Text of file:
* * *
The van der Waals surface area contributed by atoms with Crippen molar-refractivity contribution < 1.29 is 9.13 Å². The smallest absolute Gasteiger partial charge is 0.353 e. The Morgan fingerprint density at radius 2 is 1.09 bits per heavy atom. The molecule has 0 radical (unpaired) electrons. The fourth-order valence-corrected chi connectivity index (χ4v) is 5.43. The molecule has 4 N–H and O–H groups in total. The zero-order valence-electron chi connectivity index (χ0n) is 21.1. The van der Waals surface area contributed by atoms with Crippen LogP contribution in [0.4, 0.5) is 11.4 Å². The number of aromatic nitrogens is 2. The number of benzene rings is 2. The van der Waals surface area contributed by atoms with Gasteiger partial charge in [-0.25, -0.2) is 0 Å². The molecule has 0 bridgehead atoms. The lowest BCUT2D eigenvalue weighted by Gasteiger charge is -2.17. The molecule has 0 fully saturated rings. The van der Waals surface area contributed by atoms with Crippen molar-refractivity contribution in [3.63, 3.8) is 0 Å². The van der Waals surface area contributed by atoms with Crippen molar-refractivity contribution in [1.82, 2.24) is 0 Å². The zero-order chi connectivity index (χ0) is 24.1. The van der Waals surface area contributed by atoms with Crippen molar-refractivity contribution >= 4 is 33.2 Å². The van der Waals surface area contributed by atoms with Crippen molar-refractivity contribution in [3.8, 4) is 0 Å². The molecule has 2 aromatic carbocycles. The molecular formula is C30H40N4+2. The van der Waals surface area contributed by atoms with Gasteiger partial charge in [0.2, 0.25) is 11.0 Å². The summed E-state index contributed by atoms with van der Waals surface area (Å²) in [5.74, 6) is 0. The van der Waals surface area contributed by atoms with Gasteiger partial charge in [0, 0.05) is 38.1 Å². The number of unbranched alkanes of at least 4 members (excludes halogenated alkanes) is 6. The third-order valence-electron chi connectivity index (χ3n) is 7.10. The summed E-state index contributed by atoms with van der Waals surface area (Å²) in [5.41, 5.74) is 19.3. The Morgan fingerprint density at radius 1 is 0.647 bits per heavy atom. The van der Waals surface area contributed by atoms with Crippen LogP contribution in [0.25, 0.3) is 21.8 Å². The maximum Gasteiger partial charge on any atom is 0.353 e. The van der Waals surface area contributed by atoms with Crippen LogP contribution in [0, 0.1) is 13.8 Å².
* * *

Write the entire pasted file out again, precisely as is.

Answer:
The van der Waals surface area contributed by atoms with Crippen molar-refractivity contribution < 1.29 is 9.13 Å². The smallest absolute Gasteiger partial charge is 0.353 e. The Morgan fingerprint density at radius 2 is 1.09 bits per heavy atom. The molecule has 0 radical (unpaired) electrons. The fourth-order valence-corrected chi connectivity index (χ4v) is 5.43. The molecule has 4 N–H and O–H groups in total. The zero-order valence-electron chi connectivity index (χ0n) is 21.1. The van der Waals surface area contributed by atoms with Crippen LogP contribution in [0.4, 0.5) is 11.4 Å². The number of aromatic nitrogens is 2. The number of benzene rings is 2. The van der Waals surface area contributed by atoms with Gasteiger partial charge in [-0.25, -0.2) is 0 Å². The molecule has 0 bridgehead atoms. The lowest BCUT2D eigenvalue weighted by Gasteiger charge is -2.17. The molecule has 0 fully saturated rings. The van der Waals surface area contributed by atoms with Crippen molar-refractivity contribution in [3.63, 3.8) is 0 Å². The van der Waals surface area contributed by atoms with Crippen molar-refractivity contribution in [1.82, 2.24) is 0 Å². The zero-order chi connectivity index (χ0) is 24.1. The van der Waals surface area contributed by atoms with Crippen molar-refractivity contribution >= 4 is 33.2 Å². The van der Waals surface area contributed by atoms with Crippen molar-refractivity contribution in [3.8, 4) is 0 Å². The molecule has 2 aromatic carbocycles. The molecular formula is C30H40N4+2. The van der Waals surface area contributed by atoms with Gasteiger partial charge in [0.2, 0.25) is 11.0 Å². The summed E-state index contributed by atoms with van der Waals surface area (Å²) in [5.74, 6) is 0. The van der Waals surface area contributed by atoms with Gasteiger partial charge in [0, 0.05) is 38.1 Å². The number of unbranched alkanes of at least 4 members (excludes halogenated alkanes) is 6. The third-order valence-electron chi connectivity index (χ3n) is 7.10. The summed E-state index contributed by atoms with van der Waals surface area (Å²) in [5.41, 5.74) is 19.3. The Morgan fingerprint density at radius 1 is 0.647 bits per heavy atom. The van der Waals surface area contributed by atoms with Crippen LogP contribution in [0.25, 0.3) is 21.8 Å². The maximum Gasteiger partial charge on any atom is 0.353 e. The van der Waals surface area contributed by atoms with Crippen LogP contribution in [0, 0.1) is 13.8 Å².